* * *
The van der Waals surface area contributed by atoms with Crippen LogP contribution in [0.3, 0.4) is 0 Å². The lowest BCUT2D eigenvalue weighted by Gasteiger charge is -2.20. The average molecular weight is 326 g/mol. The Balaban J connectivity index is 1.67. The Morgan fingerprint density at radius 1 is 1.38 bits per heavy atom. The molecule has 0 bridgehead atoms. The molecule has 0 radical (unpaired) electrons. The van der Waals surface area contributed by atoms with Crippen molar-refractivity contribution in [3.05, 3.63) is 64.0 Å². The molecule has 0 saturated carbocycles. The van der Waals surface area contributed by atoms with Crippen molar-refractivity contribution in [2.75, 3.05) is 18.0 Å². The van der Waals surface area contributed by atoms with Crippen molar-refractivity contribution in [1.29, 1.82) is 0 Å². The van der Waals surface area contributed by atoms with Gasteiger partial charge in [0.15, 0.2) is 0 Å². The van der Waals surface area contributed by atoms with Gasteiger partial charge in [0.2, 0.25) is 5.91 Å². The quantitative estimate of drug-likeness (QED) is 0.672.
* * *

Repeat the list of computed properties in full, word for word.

The van der Waals surface area contributed by atoms with Crippen LogP contribution in [0.3, 0.4) is 0 Å². The lowest BCUT2D eigenvalue weighted by Gasteiger charge is -2.20. The average molecular weight is 326 g/mol. The Balaban J connectivity index is 1.67. The Morgan fingerprint density at radius 1 is 1.38 bits per heavy atom. The molecule has 0 bridgehead atoms. The molecule has 0 radical (unpaired) electrons. The van der Waals surface area contributed by atoms with Crippen molar-refractivity contribution in [3.05, 3.63) is 64.0 Å². The molecule has 0 saturated carbocycles. The van der Waals surface area contributed by atoms with Crippen molar-refractivity contribution in [2.75, 3.05) is 18.0 Å². The van der Waals surface area contributed by atoms with Crippen molar-refractivity contribution in [1.29, 1.82) is 0 Å². The van der Waals surface area contributed by atoms with Gasteiger partial charge in [0.15, 0.2) is 0 Å². The van der Waals surface area contributed by atoms with Gasteiger partial charge in [0.2, 0.25) is 5.91 Å². The quantitative estimate of drug-likeness (QED) is 0.672.